sutton coldfield baptist church

Giving to this Project.

Donate to the building fund

Click the button above where you can make gift aid declarations, set up standing orders and make one off gifts. If giving to the the building project (Refreshing the Worship Building – Foyer), please ensure the FUND drop down menu says “Building”.

The Church Meeting of 21st March 2018 agreed to move forward with this work. The project cost is estimated at around £159,000. We will only proceed when we either have this money or it is pledged. We pray that these gifts and commitments will arrive as soon as possible to enable planning to commence.

Introduction

There have been numerous moments in the past 110 years when the leaders and members and congregation of Sutton Coldfield Baptist Church have heard God calling them to do something different and new, always with the purpose of glorifying our Lord Jesus Christ, and making Him known.

Once again we are sensing God calling and challenging us to do the same, leading more men, women, young people and children to become disciples of Jesus, supported by a church community that makes sense of life together and shares the love of Jesus.

All that follows is based on an understanding that we want to follow where God leads and be obedient in His service. Although this document discusses the church foyer (entrance, porch, kitchen, lounge, toilets, etc.) and other practical matters, the focus has to be on the “why?”

It is over 30 years since we moved into our current premises. During this time we have done some significant refurbishment and remodelling of the hall (2007/8). In 2014 we finished the significant work on the interior of the Way Inn, thanks to an external grant secured by the *gap project. We are now part way through out “Refreshing the Worship Building” project..

Why do we want to do more to “refresh” the worship building?

As good stewards we need to maintain and develop the assets we have so that they are suitable for God’s purposes amongst us, sufficient to meet the need, and that the condition is acceptable and safe, and that it doesn’t deteriorate.

Over the last three years we have been Refreshing the Worship Building, having completely refurbished the worship area and associated mechanical and electrical services. Apart from routine maintenance, periodic decorating, solar panels and some work to refresh the toilets and improve disabled access, this was the first significant work has been done on the worship building since 1985. The success of this work has highlighted the need to complete the task by remodelling the foyer.

When we started the Refresh project, we identified two big issues that affect the building:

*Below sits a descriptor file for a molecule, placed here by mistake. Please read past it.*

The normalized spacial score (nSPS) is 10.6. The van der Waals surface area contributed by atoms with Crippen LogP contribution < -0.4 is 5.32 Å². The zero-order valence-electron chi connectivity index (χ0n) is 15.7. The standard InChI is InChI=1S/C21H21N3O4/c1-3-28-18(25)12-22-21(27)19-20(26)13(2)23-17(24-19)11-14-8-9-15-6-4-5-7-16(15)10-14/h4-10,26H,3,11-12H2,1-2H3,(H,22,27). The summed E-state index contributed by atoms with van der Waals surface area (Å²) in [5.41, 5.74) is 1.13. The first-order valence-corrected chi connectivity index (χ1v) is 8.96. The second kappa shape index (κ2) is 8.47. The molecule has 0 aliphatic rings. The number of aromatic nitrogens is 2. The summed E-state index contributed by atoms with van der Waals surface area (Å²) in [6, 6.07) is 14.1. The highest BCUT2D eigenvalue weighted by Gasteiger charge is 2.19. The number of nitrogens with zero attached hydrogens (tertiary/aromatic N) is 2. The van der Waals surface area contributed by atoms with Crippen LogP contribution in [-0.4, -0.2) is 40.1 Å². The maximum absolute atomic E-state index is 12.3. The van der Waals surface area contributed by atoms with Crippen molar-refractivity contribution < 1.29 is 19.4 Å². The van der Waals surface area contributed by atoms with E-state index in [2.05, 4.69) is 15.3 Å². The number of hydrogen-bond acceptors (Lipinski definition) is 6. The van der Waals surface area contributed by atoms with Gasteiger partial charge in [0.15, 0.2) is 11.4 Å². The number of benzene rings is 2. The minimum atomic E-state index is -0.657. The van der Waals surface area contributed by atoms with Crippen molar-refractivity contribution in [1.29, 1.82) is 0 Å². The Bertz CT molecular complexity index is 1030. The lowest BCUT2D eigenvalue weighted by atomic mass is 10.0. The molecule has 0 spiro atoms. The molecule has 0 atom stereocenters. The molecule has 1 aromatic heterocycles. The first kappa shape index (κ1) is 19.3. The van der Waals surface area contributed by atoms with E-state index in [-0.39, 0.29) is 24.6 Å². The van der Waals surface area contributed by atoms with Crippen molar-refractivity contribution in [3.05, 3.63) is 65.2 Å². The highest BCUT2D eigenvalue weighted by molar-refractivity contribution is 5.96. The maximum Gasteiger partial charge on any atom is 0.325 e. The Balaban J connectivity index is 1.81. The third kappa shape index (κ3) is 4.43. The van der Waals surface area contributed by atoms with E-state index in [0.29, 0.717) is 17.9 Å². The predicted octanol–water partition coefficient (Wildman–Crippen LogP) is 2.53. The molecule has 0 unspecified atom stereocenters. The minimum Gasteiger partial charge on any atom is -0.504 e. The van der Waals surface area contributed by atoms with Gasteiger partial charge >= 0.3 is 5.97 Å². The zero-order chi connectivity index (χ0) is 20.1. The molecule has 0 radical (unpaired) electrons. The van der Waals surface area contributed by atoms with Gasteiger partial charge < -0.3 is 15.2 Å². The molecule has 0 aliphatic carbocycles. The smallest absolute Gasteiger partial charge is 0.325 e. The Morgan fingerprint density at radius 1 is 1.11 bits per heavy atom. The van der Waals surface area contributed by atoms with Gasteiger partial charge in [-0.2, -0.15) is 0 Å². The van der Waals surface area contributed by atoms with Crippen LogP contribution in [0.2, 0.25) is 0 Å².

1. It was “tired” and out-dated. The mechanical and electrical services, as well as fixtures, fittings, furniture and some equipment are in some cases worn out and inefficient. It is no longer the bright, modern, attractive and inspiring space it was.
  2. It was the most under-used space that we own: fully occupied for about 2 hours a week, on a Sunday morning, and quite heavily used for another few hours a week including 8.30 a.m. and 6.30 p.m. services, and ad hoc one off special events including cabarets, weddings and funerals.

We have moved a long way in three years, and the first point does now not apply to the main worship area. We have a contemporary space with flexible furniture and lighting that can be configured to the event or service. We also make more use of the space. We are delighted at the response of visitors who have never been into our church before.

The entrance and foyer of the church is a stark contrast to this. It is dark, can be cold, feels cluttered and claustrophobic, and gives not indication of what lies beyond. Toilets and refreshments are hard to find to those who visit for the first time.

By Refreshing the Foyer we will continue to do the work supported by the Church over the last three years, and so we will:

  • Protect the investment of previous generations for future generations, maintaining the vision of Sutton Coldfield Baptist Church being “The Light on the Hill.”
  • Make better use of our facilities by making them more flexible and attractive for different activities and styles of worship, for multiple services, and for activities that draw people into church and ultimately supporting them to become followers of Jesus.
  • Invest in measures that make our buildings more economic to run in the long term, making better use of our financial resources and further reducing our use of non-renewable energy.

What are we proposing to do, and how much will it cost?